Scientists Rule Out Outcome Differences in Sporadic and Hereditary Breast Cancer

Young women with a family history of breast cancer, now have cause to be less worried.

Coming after last week’s revelation that MRI can be helpful in breast cancer prediction, is an extensive study published in the British Journal of Surgery, this week. The research has concluded that women suffering from breast cancer and having a family history of the disease, have the exactly same chances of successfully being treated, as do women afflicted by the same disease but without a family history, have.

The present analysis was based on a 15-year observation of the personal characteristics, tumor characteristics, breast cancer treatment, disease-free intervals and family history of breast cancer. The study was called the POSH study - Prospective Outcomes in Sporadic vs. Hereditary Breast Cancer. The sample of the study were 2,850 women below the age of 41 years, who were diagnosed with breast cancer and treated in the UK.

Out of this sample, two-thirds of the patients reported no history, while the remaining reported breast cancer in at least one first- or second-degree relative, wherein parents and siblings formed first-degree relatives and uncle, aunt and grandparents accounted for second-degree relatives.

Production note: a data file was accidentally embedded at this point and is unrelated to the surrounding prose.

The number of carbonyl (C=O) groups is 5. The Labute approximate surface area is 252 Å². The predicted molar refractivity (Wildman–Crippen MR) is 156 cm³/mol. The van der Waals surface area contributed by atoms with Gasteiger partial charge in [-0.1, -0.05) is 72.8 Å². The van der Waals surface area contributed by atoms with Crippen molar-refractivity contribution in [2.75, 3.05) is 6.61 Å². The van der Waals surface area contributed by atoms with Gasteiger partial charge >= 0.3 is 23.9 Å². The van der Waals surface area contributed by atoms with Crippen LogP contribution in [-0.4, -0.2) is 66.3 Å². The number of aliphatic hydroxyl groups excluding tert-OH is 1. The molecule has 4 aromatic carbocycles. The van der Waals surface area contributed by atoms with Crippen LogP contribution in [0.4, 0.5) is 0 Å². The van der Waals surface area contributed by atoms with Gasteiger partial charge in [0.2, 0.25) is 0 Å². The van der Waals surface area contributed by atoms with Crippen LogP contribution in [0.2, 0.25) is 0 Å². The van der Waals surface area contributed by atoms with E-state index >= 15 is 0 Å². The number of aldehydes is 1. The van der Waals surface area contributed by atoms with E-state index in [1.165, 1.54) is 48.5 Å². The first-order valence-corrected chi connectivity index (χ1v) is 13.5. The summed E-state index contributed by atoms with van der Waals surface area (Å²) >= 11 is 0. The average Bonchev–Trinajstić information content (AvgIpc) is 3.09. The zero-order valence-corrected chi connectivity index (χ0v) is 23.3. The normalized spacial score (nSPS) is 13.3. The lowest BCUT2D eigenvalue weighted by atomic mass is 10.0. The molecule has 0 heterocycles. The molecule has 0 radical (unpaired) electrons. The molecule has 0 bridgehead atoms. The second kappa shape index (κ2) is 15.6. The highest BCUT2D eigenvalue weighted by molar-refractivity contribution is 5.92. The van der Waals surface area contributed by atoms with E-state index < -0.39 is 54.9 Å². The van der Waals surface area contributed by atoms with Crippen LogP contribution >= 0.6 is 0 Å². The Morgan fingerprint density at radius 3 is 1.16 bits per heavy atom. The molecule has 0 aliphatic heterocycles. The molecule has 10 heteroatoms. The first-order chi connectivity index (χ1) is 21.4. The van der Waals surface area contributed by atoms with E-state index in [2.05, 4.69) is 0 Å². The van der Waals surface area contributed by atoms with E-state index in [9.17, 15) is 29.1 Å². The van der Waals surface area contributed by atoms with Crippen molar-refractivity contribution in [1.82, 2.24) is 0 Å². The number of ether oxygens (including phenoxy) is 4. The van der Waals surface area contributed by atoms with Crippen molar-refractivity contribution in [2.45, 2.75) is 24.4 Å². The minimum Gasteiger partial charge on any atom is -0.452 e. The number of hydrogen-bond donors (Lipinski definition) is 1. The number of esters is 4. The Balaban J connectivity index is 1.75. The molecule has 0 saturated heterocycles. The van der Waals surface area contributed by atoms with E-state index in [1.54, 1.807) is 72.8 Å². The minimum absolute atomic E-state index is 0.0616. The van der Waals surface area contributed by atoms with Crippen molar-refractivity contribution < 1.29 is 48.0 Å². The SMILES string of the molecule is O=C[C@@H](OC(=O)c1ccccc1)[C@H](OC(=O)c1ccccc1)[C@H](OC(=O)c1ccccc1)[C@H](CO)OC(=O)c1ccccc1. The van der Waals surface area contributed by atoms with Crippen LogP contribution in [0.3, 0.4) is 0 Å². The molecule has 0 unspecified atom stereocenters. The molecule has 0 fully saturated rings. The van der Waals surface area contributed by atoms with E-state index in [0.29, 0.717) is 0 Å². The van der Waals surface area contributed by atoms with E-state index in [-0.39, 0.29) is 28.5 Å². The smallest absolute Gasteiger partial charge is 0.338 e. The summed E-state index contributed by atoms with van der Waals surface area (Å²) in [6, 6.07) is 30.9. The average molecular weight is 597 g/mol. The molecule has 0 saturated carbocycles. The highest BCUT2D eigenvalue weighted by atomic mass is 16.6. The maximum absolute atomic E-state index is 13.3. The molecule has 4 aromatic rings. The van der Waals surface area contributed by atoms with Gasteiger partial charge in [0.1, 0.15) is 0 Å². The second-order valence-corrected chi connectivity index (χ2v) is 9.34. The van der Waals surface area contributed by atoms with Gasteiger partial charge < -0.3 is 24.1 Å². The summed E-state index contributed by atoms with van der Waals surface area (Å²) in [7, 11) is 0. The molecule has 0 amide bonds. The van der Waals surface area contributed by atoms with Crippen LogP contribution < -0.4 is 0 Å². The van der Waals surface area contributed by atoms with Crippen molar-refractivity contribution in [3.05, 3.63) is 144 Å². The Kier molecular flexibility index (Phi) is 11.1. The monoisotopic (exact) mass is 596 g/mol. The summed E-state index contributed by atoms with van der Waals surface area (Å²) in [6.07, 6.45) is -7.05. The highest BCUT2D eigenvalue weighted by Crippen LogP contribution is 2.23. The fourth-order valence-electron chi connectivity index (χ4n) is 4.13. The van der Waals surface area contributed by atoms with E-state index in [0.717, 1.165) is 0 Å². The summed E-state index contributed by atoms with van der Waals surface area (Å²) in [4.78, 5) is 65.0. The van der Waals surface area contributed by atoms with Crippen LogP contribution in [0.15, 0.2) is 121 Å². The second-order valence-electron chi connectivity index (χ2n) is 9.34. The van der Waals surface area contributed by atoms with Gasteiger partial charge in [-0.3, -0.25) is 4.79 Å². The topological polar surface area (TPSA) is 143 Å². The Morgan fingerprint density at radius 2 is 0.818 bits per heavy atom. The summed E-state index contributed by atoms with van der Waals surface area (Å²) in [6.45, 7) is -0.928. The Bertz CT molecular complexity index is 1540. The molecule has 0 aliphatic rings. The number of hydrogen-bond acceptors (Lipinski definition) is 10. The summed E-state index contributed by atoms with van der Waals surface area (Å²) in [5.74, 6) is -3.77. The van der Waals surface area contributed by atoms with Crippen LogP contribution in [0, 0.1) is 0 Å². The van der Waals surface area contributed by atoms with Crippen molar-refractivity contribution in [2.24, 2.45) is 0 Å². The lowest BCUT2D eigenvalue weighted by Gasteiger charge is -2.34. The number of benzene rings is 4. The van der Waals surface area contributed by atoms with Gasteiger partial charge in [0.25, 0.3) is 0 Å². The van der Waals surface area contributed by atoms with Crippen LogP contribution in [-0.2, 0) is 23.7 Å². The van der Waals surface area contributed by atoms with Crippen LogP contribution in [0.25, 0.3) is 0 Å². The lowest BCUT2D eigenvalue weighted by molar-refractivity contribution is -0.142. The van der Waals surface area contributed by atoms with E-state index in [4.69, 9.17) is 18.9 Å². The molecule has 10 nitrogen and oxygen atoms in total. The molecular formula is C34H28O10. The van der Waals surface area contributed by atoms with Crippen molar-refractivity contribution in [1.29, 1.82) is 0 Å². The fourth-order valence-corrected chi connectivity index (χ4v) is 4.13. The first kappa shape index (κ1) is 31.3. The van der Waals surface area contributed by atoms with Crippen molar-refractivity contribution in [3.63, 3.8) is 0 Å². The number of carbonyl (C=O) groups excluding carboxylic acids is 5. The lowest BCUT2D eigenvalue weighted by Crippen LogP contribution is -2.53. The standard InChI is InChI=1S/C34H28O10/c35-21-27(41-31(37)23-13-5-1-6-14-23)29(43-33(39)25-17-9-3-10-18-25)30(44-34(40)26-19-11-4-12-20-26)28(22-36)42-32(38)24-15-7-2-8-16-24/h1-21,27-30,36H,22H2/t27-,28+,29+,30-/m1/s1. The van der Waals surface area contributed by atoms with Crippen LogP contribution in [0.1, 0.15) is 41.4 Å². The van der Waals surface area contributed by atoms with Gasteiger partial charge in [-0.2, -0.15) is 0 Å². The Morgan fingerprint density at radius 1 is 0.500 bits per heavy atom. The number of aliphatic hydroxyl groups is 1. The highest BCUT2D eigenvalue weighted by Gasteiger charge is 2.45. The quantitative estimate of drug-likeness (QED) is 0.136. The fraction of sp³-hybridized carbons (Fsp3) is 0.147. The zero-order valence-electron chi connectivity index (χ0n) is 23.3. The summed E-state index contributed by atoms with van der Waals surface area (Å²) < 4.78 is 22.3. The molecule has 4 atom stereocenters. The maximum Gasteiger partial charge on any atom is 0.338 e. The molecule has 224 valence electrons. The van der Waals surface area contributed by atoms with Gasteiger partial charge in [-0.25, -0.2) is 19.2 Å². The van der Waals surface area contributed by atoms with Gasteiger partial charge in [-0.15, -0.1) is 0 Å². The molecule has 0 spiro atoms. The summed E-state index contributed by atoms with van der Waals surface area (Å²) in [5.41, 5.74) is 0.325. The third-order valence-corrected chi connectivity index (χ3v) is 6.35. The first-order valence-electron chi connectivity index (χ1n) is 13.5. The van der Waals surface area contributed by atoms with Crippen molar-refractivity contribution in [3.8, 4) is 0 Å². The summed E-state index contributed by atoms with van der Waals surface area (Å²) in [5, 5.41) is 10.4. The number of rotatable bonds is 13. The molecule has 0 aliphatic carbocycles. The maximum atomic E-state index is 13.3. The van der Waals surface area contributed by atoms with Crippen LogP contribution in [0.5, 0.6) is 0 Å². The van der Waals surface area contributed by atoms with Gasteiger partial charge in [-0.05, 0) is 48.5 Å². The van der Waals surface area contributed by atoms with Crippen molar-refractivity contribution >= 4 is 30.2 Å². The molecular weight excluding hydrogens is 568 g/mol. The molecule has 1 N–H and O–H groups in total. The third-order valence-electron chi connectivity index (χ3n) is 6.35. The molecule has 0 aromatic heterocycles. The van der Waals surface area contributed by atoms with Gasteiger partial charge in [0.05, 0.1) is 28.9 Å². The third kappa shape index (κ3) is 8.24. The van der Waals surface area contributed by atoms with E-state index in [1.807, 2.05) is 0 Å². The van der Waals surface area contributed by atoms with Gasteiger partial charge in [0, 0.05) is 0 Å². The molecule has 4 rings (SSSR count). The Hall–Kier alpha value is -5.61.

The study that strove to find links between disease factors and outcomes, concluded that no significant differences in rates of cancer returning after treatment were seen for women with a family history of breast cancer compared with those without. The study also found the 5-year disease-free interval (DFI), measured as the time from the date of diagnosis of invasive breast cancer to death from breast cancer comparable, as being 74.9 percent in women without family history, in contrast to 77.4 percent for women with positive family history.

However, women with a family history of the disease were more likely than those without, to have higher-grade tumors and their tumors were more likely to be negative for HER2 (human epidermal growth factor receptor 2).

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